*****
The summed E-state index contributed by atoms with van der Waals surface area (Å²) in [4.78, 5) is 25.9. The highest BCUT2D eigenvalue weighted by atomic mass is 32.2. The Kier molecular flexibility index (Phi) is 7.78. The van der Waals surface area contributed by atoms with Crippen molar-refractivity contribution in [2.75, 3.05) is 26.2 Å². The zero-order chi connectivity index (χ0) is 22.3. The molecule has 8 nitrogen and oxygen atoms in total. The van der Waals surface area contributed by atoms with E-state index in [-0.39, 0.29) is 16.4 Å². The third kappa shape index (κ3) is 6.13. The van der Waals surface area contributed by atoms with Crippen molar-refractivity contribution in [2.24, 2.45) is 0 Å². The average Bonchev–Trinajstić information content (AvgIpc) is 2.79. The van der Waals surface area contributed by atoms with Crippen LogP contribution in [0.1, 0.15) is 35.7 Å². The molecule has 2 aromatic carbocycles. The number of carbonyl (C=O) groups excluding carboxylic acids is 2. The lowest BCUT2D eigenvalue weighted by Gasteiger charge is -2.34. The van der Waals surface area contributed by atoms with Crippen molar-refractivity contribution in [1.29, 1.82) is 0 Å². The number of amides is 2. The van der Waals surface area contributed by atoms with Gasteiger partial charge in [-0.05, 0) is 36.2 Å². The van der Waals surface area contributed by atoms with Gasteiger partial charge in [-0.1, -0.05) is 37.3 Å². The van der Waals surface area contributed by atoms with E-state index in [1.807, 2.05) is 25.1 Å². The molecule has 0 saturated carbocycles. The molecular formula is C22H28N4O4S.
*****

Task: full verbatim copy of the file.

The summed E-state index contributed by atoms with van der Waals surface area (Å²) in [4.78, 5) is 25.9. The highest BCUT2D eigenvalue weighted by atomic mass is 32.2. The Kier molecular flexibility index (Phi) is 7.78. The van der Waals surface area contributed by atoms with Crippen molar-refractivity contribution in [2.75, 3.05) is 26.2 Å². The zero-order chi connectivity index (χ0) is 22.3. The molecule has 8 nitrogen and oxygen atoms in total. The van der Waals surface area contributed by atoms with E-state index in [-0.39, 0.29) is 16.4 Å². The third kappa shape index (κ3) is 6.13. The van der Waals surface area contributed by atoms with Crippen molar-refractivity contribution in [2.24, 2.45) is 0 Å². The average Bonchev–Trinajstić information content (AvgIpc) is 2.79. The van der Waals surface area contributed by atoms with Crippen LogP contribution in [0.1, 0.15) is 35.7 Å². The molecule has 2 aromatic carbocycles. The number of carbonyl (C=O) groups excluding carboxylic acids is 2. The lowest BCUT2D eigenvalue weighted by Gasteiger charge is -2.34. The van der Waals surface area contributed by atoms with Crippen molar-refractivity contribution in [1.29, 1.82) is 0 Å². The number of amides is 2. The van der Waals surface area contributed by atoms with Gasteiger partial charge in [-0.05, 0) is 36.2 Å². The van der Waals surface area contributed by atoms with Gasteiger partial charge in [-0.1, -0.05) is 37.3 Å². The van der Waals surface area contributed by atoms with E-state index in [1.807, 2.05) is 25.1 Å². The molecule has 0 saturated carbocycles. The molecular formula is C22H28N4O4S.